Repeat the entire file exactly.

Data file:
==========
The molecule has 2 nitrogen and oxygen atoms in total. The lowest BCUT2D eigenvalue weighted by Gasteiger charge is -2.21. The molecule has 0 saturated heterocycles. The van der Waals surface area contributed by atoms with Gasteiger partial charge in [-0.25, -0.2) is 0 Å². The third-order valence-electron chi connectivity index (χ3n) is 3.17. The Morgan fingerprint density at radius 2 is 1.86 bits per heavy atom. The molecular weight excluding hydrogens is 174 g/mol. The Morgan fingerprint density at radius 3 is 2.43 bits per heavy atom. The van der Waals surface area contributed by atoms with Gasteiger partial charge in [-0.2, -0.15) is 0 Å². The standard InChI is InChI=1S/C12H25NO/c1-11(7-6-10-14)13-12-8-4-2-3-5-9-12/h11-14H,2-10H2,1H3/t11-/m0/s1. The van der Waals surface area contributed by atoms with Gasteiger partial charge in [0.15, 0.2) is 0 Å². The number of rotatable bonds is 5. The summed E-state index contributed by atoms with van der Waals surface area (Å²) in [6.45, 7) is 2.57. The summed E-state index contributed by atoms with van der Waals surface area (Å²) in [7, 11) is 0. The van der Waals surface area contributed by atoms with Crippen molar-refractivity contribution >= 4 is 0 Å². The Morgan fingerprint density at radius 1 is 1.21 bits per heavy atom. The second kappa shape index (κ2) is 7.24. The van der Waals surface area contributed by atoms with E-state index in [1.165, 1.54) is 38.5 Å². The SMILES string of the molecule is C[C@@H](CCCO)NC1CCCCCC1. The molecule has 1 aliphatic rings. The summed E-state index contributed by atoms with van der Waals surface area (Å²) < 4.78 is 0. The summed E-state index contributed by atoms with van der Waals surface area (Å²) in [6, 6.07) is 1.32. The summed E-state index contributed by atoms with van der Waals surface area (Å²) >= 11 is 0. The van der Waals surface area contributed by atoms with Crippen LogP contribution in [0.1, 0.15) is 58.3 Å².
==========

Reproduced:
The molecule has 2 nitrogen and oxygen atoms in total. The lowest BCUT2D eigenvalue weighted by Gasteiger charge is -2.21. The molecule has 0 saturated heterocycles. The van der Waals surface area contributed by atoms with Gasteiger partial charge in [-0.25, -0.2) is 0 Å². The third-order valence-electron chi connectivity index (χ3n) is 3.17. The Morgan fingerprint density at radius 2 is 1.86 bits per heavy atom. The molecular weight excluding hydrogens is 174 g/mol. The Morgan fingerprint density at radius 3 is 2.43 bits per heavy atom. The van der Waals surface area contributed by atoms with Gasteiger partial charge in [-0.2, -0.15) is 0 Å². The standard InChI is InChI=1S/C12H25NO/c1-11(7-6-10-14)13-12-8-4-2-3-5-9-12/h11-14H,2-10H2,1H3/t11-/m0/s1. The van der Waals surface area contributed by atoms with Gasteiger partial charge in [0.15, 0.2) is 0 Å². The number of rotatable bonds is 5. The summed E-state index contributed by atoms with van der Waals surface area (Å²) in [6.45, 7) is 2.57. The summed E-state index contributed by atoms with van der Waals surface area (Å²) in [7, 11) is 0. The van der Waals surface area contributed by atoms with Crippen molar-refractivity contribution >= 4 is 0 Å². The Morgan fingerprint density at radius 1 is 1.21 bits per heavy atom. The second kappa shape index (κ2) is 7.24. The van der Waals surface area contributed by atoms with E-state index in [1.165, 1.54) is 38.5 Å². The SMILES string of the molecule is C[C@@H](CCCO)NC1CCCCCC1. The molecule has 1 aliphatic rings. The summed E-state index contributed by atoms with van der Waals surface area (Å²) < 4.78 is 0. The summed E-state index contributed by atoms with van der Waals surface area (Å²) in [6, 6.07) is 1.32. The summed E-state index contributed by atoms with van der Waals surface area (Å²) >= 11 is 0. The van der Waals surface area contributed by atoms with Crippen LogP contribution in [0.1, 0.15) is 58.3 Å².